This cover image released by Scribner shows "The Institute" by Stephen King. The novel will be released on Sept. 10. Credit: Scibner | AP

For all of the countless pop cultural references that spring to mind when reading “The Institute,” Stephen King’s latest novel, it’s worth remembering that nearly all of them are in our collective consciousness because of King himself.

“The Institute” is King’s newest novel, out Tuesday, 11 days before his 72nd birthday and during a month that’s also seen the release of “IT: Chapter Two,” the sequel to the 2017 blockbuster film.

It’s the tale of Luke Ellis, a 12-year-old boy with a brilliant mind and latent telekinetic powers whose parents are murdered by several intruders. The intruders then kidnap him and take him to a mysterious location deep in the Maine woods. There, he finds he’s one of many “powered” kids whose talents are being honed and exploited by a group of shadowy operatives, led by the sinister Mrs. Sigsby.

It’s also the tale of Tim Jamieson, an ex-cop with street smarts and a good heart, who opens the novel and then disappears for many pages before reappearing much later.

Luke and Tim will be drawn together by novel’s end, but not before readers are treated to an overflowing buffet of classic King imagery and action. Besides the telekinetic and telepathic kids — a career-long favorite subject of King’s — there are sadistic guards, small town weirdos, an epic road trip, gibbering lunatics, and low-key references to the state of the U.S. under the Trump administration. It’s paced beautifully, ramping up to a satisfying, action-packed climax before giving way to a satisfying emotional ending.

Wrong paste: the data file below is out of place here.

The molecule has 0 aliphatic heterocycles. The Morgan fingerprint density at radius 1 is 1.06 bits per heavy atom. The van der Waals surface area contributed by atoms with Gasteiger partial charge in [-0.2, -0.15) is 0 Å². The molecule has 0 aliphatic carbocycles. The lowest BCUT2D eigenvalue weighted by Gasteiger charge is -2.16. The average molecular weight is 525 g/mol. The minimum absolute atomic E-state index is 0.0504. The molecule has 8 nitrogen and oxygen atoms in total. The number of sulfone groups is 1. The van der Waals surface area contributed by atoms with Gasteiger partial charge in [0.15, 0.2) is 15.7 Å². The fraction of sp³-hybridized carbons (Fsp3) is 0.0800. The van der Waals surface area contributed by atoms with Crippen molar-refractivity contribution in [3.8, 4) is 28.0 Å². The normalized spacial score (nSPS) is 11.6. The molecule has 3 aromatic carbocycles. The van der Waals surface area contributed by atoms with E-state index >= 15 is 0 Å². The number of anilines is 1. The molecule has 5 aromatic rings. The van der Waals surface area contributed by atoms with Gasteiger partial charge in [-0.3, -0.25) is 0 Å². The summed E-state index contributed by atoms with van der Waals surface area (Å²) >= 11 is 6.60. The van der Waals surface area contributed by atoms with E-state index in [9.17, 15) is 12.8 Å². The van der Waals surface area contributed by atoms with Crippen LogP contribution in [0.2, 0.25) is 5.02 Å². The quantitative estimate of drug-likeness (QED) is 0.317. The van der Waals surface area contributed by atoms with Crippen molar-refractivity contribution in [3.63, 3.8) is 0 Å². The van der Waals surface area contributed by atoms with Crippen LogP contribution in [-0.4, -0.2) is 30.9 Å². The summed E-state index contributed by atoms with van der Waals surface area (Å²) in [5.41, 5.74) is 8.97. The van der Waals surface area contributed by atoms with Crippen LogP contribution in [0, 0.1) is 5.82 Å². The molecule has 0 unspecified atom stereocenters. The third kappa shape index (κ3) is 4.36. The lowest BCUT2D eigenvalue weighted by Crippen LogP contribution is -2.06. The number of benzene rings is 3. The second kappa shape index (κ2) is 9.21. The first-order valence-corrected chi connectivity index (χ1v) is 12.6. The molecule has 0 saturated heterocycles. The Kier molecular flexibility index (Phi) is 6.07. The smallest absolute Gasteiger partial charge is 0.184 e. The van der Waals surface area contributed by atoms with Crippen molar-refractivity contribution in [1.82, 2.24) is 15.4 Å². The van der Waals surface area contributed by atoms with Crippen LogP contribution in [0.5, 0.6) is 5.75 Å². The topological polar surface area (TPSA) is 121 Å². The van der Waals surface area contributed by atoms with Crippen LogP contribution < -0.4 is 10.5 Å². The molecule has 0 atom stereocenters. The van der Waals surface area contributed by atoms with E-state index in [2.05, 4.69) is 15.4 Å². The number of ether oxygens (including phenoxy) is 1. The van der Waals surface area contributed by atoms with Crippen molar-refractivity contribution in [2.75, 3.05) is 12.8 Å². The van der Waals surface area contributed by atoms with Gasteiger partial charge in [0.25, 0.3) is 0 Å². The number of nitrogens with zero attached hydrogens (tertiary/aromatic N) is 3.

Credit: Courtesy of Shane Leonard

In some ways, “The Institute” is the most Stephen King-y book he’s written in years. It shares much more of a spirit and shape with his earlier, more fantastical novels. Telepathic children? “The Shining.” A group of kids, bound by shared trauma? “It.” A shadowy cabal bent on exploiting powered people? “Firestarter,” though it’s unclear whether The Institute is related to the The Shop, the organization at the center of “Firestarter.”

King has always put children at the heart of many of his tales, reveling in their innocence, honesty, loyalty, lack of social filter, unvarnished intelligence and bravery. In that way, “The Institute” is more akin to a young adult novel — yet another genre King has undeniably influenced.

Some of those elements can start to feel a little well-worn in a pop cultural landscape rife with similar stories, including clearly King-indebted TV series like “Stranger Things,” “The OA” and “The Santa Clarita Diet” and any number of horror and sci-fi movies. But then you remember: Stephen King has been writing about all those sorts of things since before the creators of most those shows and films were even born. It’s his fictional world. We’re just living in it.

And yet, with all those references in “The Institute” to his gloriously horrific literary past, 2019 Stephen King is a much less bloodthirsty, punitive writer. His characters suffer, yes, but with hardly the same ghastly fates had by the characters in, say, “The Mist” or “Dreamcatcher.” The bad guys are really bad, but the good guys — kids, mostly — are pure of heart. There is much more time for character development and emotional resonance, and less time set aside for blood and guts.

Don’t worry, though. There’s still some blood and guts. A few things, thankfully, don’t ever change.

“The Institute” is available wherever books are sold.

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Emily Burnham

Emily Burnham is a Maine native and proud Bangorian, covering business, the arts, restaurants and the culture and history of the Bangor region.